‘Pakistan is losing an estimated Rs. 250 billion per annum due to petrol, diesel smuggling’

The OMAP is disappointed with the government's efforts.

'Pakistan is losing an estimated Rs. 250 billion per annum due to petrol, diesel smuggling'

Latest reports have unveiled that Pakistan has been losing Rs. 250 billion annually due to the smuggling of petrol and diesel.

The Oil Marketing Association of Pakistan (OMAP) issued a statement regarding the smuggling, which read:

Smuggling of petrol and high-speed diesel has been a severe issue for over a decade; it has been resulting in sales of poor quality products. As per the Inquiry Commission Report, we are losing an estimated Rs. 250 billion per annum due to the menace of smuggling.

The press release further stated:

The petrol octane value is much below the 90 RON minimum specified for our market and is, in fact, naphtha of 60-70 RON. Additionally, the price of such smuggled products is significantly below the market price, accelerating the trade even more.

To cater to diesel smuggling, the government has ordered another audit of the oil sector.

Government’s efforts to counter the problem

To counter this loss, the government has ordered another audit of the downstream oil sector. It is pertinent to mention the government has been conducting a series of audits since mid-2020 to find a possible solution to fuel smuggling, but all efforts seem to have fallen flat.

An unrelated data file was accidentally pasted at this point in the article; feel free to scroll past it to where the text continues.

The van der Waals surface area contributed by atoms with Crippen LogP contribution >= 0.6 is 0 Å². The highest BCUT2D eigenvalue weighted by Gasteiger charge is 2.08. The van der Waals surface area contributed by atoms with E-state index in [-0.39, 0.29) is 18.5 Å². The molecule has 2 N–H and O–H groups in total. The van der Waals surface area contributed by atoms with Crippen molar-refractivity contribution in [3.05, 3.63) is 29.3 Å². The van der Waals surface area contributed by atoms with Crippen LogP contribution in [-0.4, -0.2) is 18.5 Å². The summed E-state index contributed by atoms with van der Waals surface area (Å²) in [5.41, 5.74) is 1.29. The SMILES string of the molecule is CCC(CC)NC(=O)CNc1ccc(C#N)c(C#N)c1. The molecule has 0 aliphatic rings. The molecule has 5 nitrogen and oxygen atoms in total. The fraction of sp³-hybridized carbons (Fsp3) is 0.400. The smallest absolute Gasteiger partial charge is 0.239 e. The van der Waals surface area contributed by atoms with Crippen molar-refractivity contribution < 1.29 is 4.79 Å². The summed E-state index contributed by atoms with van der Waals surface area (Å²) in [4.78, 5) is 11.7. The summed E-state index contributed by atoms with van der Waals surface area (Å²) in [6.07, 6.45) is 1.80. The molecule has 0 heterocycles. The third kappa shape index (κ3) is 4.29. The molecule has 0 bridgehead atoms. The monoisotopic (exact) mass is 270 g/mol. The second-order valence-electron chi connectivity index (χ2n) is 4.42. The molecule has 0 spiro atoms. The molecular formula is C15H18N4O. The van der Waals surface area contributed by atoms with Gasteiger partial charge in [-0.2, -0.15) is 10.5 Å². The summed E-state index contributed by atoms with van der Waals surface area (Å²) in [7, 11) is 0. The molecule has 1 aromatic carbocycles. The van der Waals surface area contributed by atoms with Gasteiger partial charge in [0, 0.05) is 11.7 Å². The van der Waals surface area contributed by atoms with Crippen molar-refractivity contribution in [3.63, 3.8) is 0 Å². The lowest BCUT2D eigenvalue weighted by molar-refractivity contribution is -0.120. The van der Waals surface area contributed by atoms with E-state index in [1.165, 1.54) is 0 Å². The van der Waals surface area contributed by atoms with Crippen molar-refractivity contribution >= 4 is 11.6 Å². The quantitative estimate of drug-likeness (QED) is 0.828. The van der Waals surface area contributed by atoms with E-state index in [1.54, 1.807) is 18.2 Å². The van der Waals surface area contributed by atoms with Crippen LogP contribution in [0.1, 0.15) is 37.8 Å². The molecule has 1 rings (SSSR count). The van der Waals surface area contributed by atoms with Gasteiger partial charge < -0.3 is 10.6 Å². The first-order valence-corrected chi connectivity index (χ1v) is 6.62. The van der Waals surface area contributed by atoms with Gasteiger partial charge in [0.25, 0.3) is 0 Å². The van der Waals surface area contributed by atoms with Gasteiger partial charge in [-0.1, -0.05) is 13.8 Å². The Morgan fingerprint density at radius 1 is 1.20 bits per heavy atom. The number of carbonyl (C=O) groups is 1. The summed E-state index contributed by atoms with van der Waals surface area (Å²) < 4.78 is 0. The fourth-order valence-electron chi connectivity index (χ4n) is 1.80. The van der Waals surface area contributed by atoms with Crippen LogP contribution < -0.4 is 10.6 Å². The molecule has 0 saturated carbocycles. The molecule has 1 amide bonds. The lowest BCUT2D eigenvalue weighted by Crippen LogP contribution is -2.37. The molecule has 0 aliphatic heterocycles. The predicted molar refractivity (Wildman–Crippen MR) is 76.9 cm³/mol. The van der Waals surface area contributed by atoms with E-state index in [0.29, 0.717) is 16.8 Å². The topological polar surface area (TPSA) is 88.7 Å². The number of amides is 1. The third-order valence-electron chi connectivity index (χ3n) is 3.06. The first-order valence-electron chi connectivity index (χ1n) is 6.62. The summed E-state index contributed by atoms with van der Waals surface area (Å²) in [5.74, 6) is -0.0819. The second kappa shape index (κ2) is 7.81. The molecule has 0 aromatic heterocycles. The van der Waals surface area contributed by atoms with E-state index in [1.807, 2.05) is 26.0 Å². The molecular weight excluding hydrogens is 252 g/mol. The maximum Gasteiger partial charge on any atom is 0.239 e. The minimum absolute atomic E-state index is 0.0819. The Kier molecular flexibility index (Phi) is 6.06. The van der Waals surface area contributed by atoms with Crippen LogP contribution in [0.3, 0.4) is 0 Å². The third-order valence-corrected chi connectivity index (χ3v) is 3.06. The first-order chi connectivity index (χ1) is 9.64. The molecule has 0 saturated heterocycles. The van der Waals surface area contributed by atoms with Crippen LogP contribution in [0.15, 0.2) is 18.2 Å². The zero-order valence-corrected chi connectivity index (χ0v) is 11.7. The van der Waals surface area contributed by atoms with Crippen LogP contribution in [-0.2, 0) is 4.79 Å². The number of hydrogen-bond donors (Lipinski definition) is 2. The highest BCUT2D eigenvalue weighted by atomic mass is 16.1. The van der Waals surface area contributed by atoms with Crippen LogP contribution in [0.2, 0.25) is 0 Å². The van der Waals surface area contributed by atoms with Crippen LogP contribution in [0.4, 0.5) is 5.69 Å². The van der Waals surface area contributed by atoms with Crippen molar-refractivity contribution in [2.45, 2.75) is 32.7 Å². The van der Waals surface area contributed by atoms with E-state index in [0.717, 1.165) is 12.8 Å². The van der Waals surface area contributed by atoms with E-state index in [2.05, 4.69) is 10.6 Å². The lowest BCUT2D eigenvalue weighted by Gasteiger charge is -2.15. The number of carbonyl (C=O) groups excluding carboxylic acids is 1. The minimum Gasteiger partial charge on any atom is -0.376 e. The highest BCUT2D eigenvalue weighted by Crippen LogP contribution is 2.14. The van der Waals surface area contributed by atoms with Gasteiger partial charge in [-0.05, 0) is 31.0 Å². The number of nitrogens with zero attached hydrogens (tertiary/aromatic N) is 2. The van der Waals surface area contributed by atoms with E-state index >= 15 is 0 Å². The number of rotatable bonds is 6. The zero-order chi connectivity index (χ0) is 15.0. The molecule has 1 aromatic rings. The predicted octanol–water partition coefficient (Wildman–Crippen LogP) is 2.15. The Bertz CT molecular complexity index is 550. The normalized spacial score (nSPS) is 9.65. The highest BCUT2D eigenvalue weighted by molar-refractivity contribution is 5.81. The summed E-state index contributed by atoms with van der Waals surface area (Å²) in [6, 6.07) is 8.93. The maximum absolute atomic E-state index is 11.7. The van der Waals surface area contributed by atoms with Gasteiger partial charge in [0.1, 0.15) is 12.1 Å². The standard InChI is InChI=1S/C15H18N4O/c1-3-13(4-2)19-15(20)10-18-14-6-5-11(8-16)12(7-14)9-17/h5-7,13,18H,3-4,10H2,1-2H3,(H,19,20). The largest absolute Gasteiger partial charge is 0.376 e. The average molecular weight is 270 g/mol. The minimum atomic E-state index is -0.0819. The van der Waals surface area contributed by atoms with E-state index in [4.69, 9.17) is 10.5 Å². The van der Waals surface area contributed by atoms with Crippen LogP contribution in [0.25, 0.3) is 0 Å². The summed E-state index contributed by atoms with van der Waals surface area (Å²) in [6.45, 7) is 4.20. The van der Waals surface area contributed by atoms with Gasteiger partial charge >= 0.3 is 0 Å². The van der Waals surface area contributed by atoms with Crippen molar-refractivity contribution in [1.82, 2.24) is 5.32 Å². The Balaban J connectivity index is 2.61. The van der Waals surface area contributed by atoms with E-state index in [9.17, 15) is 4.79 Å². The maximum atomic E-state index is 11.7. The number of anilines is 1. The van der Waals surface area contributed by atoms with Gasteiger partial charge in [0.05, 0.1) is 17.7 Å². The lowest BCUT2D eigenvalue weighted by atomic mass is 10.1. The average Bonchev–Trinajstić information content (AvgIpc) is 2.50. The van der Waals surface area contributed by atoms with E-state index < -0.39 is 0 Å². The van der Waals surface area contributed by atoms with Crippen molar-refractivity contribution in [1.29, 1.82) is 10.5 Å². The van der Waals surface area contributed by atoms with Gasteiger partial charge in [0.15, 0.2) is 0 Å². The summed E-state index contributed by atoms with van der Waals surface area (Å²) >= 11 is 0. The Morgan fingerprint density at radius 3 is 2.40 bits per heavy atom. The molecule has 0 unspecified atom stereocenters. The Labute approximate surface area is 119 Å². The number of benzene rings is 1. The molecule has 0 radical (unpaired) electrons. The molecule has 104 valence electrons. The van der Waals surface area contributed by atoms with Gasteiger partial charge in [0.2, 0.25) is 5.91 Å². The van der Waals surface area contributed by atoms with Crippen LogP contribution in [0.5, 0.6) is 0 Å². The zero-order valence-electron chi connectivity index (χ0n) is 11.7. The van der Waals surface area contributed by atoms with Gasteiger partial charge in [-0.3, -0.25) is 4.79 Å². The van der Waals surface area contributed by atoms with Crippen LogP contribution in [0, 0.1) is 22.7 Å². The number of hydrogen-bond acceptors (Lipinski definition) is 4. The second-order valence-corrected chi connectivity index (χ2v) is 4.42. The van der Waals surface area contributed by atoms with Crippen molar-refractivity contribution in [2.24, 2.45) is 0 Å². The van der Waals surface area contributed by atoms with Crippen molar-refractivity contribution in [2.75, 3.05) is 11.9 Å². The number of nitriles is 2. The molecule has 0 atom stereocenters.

The OMAP is disappointed with the government’s efforts. Criticizing the series of audits, the officials said:

The government has failed to address the issue of smuggling due to weak security and suspected collusion between the smugglers and the local authorities. The series of audits that the government officials launched last year were unrelated to smuggling and were only damaging the companies’ images and discouraging investors.

The OMAP further claimed:

Of the six refineries of Pakistan, only two are addressed, and of the 23 Oil Marketing Companies, 60 percent are those with individual market shares of less than 0.5 percent. The Oil and Gas Regulatory Authority (OGRA) has already been operating a system of checks and balances to deal with smuggling. In this system, the data on the downstream oil sector is scrutinized by its independent auditors.

Concluding the official statement, the OMAP questioned that the OGRA system checks and maintains all fuel sales data, so how is smuggling unidentified. The OMAP officials stated:

The data, including sales, imports, and local refinery production, is documented and checked by the regulator through this system. The deemed duty collected is also recorded and audited by the Petroleum Division.

The OMAP officials have openly criticized the government and OGRA for not finding a solution to annual petrol and diesel smuggling. However, the two bodies haven’t issued a statement in reply to the blame. Authorities hope that the latest audit provides some answers that help highlight a possible solution to fuel smuggling.

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